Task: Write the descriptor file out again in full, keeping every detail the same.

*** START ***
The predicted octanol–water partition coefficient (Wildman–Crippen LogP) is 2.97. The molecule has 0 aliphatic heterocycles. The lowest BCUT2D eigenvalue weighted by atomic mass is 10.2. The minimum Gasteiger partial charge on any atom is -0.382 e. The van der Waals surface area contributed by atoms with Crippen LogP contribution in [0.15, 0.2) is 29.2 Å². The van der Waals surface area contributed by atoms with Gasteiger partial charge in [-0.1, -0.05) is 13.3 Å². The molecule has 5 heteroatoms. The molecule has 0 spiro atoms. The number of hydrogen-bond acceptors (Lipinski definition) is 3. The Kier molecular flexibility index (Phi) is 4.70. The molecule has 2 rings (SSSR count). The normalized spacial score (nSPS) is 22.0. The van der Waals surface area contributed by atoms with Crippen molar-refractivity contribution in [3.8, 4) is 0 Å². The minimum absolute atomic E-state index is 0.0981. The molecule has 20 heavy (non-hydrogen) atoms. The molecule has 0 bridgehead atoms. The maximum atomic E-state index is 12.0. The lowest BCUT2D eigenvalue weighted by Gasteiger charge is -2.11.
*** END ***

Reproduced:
The predicted octanol–water partition coefficient (Wildman–Crippen LogP) is 2.97. The molecule has 0 aliphatic heterocycles. The lowest BCUT2D eigenvalue weighted by atomic mass is 10.2. The minimum Gasteiger partial charge on any atom is -0.382 e. The van der Waals surface area contributed by atoms with Crippen LogP contribution in [0.15, 0.2) is 29.2 Å². The van der Waals surface area contributed by atoms with Gasteiger partial charge in [-0.1, -0.05) is 13.3 Å². The molecule has 5 heteroatoms. The molecule has 0 spiro atoms. The number of hydrogen-bond acceptors (Lipinski definition) is 3. The Kier molecular flexibility index (Phi) is 4.70. The molecule has 2 rings (SSSR count). The normalized spacial score (nSPS) is 22.0. The van der Waals surface area contributed by atoms with Crippen molar-refractivity contribution in [3.8, 4) is 0 Å². The minimum absolute atomic E-state index is 0.0981. The molecule has 20 heavy (non-hydrogen) atoms. The molecule has 0 bridgehead atoms. The maximum atomic E-state index is 12.0. The lowest BCUT2D eigenvalue weighted by Gasteiger charge is -2.11.